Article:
Its a pretty bad habit of naming your variables for what type they are
instead of their purpose. I guess it fits into that whole "I'll hack
it just for now, and fix it never" mentality.
Mar 24 2011
prev sibling next sibling parent reply piotrek <starpit tlen.pl> writes:
On Wed, 23 Mar 2011 23:17:32 +0100, Alvaro wrote:

 D already has a long list of keywords, reserved words can't be used as
 identifiers, which can be annoying. "body" in particular is a common
 noun that programmers would gladly use as a variable name in physics
 simulation, astronomy, mechanics, games, health, etc. I think "body" can
 be removed from D with no harm, and with the benefit of allowing the
 name as identifier.

yes, please body is also a html tag Cheers Piotrek
Mar 24 2011
next sibling parent reply sclytrack <sclytrack superidiot.com> writes:
== Quote from piotrek (starpit tlen.pl)'s article
 On Wed, 23 Mar 2011 23:17:32 +0100, Alvaro wrote:
 D already has a long list of keywords, reserved words can't be used as
 identifiers, which can be annoying. "body" in particular is a common
 noun that programmers would gladly use as a variable name in physics
 simulation, astronomy, mechanics, games, health, etc. I think "body" can
 be removed from D with no harm, and with the benefit of allowing the
 name as identifier.

body is also a html tag Cheers Piotrek

Copied the following line from the Vala (=mostly reference counted language) web page. "It is possible to use a reserved keyword as identifier name by prefixing it with the character. This character is not part of the name. For example, you can name a method foreach by writing foreach, even though this is a reserved Vala keyword." My body is hungry and starving.
Mar 24 2011
next sibling parent bearophile <bearophileHUGS lycos.com> writes:
sclytrack:

 Copied the following line from the Vala (=mostly reference counted language)
web page.
 
 "It is possible to use a reserved keyword as identifier name by prefixing it
with
 the   character. This character is not part of the name. For example, you can
name
 a method foreach by writing  foreach, even though this is a reserved Vala
keyword."

In C# there is the same thing:
The prefix " " enables the use of keywords as identifiers, which is useful when
interfacing with other programming languages. The character   is not actually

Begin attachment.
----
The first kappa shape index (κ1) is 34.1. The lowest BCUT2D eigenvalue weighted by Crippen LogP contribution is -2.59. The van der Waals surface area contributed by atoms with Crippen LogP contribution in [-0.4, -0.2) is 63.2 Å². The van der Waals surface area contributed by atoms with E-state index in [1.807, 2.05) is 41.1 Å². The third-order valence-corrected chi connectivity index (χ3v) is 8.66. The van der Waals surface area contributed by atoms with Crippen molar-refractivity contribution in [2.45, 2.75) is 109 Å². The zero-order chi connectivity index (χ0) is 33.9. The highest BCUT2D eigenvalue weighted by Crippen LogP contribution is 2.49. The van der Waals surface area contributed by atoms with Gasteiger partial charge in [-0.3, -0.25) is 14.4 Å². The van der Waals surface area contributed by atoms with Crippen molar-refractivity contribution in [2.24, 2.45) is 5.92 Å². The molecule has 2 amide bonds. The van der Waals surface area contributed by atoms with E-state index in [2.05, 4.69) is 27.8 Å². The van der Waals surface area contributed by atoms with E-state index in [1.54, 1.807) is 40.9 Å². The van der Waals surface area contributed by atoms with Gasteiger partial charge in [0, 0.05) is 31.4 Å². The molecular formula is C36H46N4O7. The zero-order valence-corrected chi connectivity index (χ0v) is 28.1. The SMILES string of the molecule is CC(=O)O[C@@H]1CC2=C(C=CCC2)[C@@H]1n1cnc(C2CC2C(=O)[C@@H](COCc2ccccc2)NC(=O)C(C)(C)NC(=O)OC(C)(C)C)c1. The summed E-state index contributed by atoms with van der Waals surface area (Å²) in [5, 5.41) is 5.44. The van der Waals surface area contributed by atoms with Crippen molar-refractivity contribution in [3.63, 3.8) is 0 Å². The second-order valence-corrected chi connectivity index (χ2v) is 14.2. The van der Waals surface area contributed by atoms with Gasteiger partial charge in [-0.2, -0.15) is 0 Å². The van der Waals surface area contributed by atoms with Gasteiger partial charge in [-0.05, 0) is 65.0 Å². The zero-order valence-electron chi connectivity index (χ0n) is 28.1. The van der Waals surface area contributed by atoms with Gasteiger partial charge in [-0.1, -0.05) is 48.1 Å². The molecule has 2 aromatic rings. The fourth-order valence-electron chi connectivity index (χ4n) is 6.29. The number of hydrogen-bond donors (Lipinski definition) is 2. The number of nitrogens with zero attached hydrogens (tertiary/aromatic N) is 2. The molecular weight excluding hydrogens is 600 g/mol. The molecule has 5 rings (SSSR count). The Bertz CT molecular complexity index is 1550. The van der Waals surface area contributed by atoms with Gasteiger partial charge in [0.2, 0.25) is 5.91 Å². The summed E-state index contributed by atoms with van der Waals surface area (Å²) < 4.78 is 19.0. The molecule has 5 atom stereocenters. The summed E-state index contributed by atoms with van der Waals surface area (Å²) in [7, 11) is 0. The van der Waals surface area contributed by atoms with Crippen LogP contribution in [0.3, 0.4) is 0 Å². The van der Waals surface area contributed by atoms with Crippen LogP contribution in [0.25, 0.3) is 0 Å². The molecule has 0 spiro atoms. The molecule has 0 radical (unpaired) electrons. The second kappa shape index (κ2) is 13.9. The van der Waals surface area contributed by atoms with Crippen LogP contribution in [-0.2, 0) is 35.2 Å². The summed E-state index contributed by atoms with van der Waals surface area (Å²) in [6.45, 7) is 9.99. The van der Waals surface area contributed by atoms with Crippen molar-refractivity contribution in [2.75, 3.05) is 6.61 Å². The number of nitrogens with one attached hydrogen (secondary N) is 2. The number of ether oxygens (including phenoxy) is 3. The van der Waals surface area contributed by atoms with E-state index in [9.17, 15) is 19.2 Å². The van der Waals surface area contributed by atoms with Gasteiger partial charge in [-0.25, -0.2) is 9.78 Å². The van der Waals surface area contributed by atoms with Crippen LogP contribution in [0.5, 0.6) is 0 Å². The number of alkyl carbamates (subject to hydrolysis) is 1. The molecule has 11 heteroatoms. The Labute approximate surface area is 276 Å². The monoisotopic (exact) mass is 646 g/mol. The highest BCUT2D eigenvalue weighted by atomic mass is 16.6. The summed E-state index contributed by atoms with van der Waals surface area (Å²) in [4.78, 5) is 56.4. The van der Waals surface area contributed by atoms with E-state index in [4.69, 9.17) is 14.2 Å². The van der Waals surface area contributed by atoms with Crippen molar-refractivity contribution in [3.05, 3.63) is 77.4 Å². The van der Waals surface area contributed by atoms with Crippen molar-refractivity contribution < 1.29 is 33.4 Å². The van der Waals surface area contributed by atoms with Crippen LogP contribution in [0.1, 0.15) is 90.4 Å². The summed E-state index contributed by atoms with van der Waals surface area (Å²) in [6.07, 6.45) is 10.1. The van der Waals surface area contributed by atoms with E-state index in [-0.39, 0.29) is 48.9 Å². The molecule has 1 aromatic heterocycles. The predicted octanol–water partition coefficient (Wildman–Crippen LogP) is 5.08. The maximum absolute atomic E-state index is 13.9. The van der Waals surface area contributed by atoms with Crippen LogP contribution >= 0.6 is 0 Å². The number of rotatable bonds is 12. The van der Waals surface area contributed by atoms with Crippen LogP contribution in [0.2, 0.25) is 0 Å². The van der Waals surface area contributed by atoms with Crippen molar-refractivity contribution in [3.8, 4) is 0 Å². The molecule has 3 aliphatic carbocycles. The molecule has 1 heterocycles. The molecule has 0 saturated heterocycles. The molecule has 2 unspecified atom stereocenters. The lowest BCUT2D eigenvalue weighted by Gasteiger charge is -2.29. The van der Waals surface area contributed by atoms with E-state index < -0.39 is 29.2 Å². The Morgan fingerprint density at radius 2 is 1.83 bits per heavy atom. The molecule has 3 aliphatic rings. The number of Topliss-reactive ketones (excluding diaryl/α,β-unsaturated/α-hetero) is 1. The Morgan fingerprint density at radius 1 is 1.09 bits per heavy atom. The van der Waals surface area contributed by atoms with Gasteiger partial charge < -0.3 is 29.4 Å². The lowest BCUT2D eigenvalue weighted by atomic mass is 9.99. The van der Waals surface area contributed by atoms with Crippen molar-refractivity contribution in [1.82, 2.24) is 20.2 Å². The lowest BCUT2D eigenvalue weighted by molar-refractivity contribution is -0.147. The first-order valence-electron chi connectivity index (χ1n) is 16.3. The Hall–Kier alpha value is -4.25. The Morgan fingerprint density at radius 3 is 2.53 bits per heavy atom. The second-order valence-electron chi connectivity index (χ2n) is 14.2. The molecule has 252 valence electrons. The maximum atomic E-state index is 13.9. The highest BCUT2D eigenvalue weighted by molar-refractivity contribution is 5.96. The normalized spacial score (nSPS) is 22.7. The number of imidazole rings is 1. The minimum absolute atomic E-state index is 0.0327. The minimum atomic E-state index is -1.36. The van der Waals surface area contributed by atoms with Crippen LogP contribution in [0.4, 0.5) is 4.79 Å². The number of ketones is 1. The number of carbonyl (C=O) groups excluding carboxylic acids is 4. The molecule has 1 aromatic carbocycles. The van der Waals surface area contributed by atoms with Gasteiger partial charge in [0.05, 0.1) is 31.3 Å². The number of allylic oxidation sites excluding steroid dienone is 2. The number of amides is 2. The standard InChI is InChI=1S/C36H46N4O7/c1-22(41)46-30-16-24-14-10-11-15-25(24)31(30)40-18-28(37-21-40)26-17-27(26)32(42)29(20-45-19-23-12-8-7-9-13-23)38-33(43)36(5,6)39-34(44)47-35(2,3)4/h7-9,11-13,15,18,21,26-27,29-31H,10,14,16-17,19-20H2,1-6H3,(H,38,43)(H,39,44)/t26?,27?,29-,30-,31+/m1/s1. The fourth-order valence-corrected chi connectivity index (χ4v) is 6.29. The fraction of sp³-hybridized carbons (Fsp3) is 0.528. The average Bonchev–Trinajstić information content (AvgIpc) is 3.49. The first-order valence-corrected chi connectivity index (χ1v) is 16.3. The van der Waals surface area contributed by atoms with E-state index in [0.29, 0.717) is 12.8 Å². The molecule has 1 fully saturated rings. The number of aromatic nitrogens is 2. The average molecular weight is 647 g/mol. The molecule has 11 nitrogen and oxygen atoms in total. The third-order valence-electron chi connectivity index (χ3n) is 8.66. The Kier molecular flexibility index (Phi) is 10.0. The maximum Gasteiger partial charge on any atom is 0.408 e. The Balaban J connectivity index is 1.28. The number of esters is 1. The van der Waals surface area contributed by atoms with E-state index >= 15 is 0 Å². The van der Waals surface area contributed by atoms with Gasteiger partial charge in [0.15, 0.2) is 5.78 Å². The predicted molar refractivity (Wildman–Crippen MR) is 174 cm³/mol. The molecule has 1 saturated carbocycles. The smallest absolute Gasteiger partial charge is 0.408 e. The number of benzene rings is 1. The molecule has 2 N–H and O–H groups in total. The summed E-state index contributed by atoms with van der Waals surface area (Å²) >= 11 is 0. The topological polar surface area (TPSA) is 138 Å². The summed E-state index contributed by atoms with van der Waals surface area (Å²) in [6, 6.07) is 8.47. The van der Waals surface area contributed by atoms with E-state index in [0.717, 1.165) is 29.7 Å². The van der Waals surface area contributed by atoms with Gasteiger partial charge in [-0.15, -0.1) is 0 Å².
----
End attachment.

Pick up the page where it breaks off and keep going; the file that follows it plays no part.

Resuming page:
part of the identifier, so the identifier might be seen in other languages as a
normal identifier, without the prefix. An identifier with an   prefix is called
a verbatim identifier. Use of the   prefix for identifiers that are not
keywords is permitted, but strongly discouraged as a matter of style.<

http://msdn.microsoft.com/en-us/library/aa664670%28v=vs.71%29.aspx Bye, bearophile
Mar 24 2011
prev sibling parent reply KennyTM~ <kennytm gmail.com> writes:
On Mar 24, 11 19:00, sclytrack wrote:
 == Quote from piotrek (starpit tlen.pl)'s article
 On Wed, 23 Mar 2011 23:17:32 +0100, Alvaro wrote:
 D already has a long list of keywords, reserved words can't be used as
 identifiers, which can be annoying. "body" in particular is a common
 noun that programmers would gladly use as a variable name in physics
 simulation, astronomy, mechanics, games, health, etc. I think "body" can
 be removed from D with no harm, and with the benefit of allowing the
 name as identifier.

body is also a html tag Cheers Piotrek

Copied the following line from the Vala (=mostly reference counted language) web page. "It is possible to use a reserved keyword as identifier name by prefixing it with the character. This character is not part of the name. For example, you can name a method foreach by writing foreach, even though this is a reserved Vala keyword." My body is hungry and starving.

How is this better than _body or body_?
Mar 24 2011
next sibling parent reply Don <nospam nospam.com> writes: